Renee Sogueco, ‘Doah Staff Writer
January 23, 2013
The final months of 2012 brought us an assortment of tumultuous events, including one of the worst flu seasons in years. Not only is this particular flu season affecting more people than normal, it started earlier than usual as well. Typically, late January to early February are the peak flu times. However, this year people began getting sick in November and the Centers for Disease Control and Prevention have already reported numerous flu related deaths.
According to ABC News Channel and Time Magazine, about 536 people were treated for influenza this season at the Massachusetts General Hospital. Boston declared a public health emergency due to this. The hospitalizations for flu-related illnesses at the same hospital have more than doubled compared to last year’s numbers. In Pennsylvania, the number of flu cases forced one hospital to construct a tent just for the illness.
Elsewhere in the U.S., other hospitals, such as in Minneapolis and St. Paul, have needed to add extra units to care for flu-related cases. Locally, Winchester Medical Center has restricted visitor access in an effort to reduce people’s exposure to the flu. They previously did this in 2009 during the H1N1 flu scare. While in 2009, people feared receiving the H1N1 flu, this upcoming season people are wary of the H3N2 flu strain.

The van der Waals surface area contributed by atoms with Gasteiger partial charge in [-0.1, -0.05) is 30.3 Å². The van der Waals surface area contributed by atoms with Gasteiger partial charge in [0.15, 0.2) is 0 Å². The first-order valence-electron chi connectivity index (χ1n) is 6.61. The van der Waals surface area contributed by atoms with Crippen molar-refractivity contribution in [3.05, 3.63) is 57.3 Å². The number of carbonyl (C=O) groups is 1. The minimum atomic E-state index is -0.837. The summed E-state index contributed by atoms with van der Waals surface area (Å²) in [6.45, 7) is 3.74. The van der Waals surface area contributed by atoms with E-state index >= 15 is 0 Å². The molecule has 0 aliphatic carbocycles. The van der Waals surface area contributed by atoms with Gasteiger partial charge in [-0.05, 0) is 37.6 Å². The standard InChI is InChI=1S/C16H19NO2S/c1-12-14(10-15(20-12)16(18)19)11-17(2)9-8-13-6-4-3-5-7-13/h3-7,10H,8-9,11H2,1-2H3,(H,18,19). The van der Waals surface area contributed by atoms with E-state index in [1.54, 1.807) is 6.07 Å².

Part of the problem during the winter months is that people tend to stay indoors. These confined spaces make it easier for the virus to be spread and passed along. Those with poor hygiene or weak immune systems are especially susceptible to catching the virus.
Fortunately, it seems as though the flu virus has not hit Shenandoah University as hard as the rest of the nation. “At this point, we have not seen the effects of the epidemic at S.U. I will say that we have vaccinated more students, faculty and staff this year compared to previous years,” says Dr. Ronald Stickley of S.U.’s Wellness Center.
Students around campus should take extra care to avoid the flu this year, considering it is one of the worst seasons. The best way of avoiding influenza is to receive a flu vaccination. The flu shot is free at the Wilkins Wellness Center for students. It is important for students to be aware of other ill students so as to not contract the virus. People can also avoid getting the flu by staying hygienic. This includes washing hands often, using hand sanitizer and keeping the face hands-free. Keeping hands off of the face prevents germs on the hands from entering the body.
If a student is already sick, the best measures to getting better is to stay indoors, rest, drink lots of fluids and use fever-reducing medicines. To avoid spreading the virus, students should cover coughs and sneezes by the crook of their elbows. If the sneeze or cough happens to land in the hands, washing them immediately and thoroughly will prevent germs from spreading. Viruses, not bacteria, cause colds and the flu. Antibiotics do not kill viruses, so they are therefore ineffective in treating these ailments.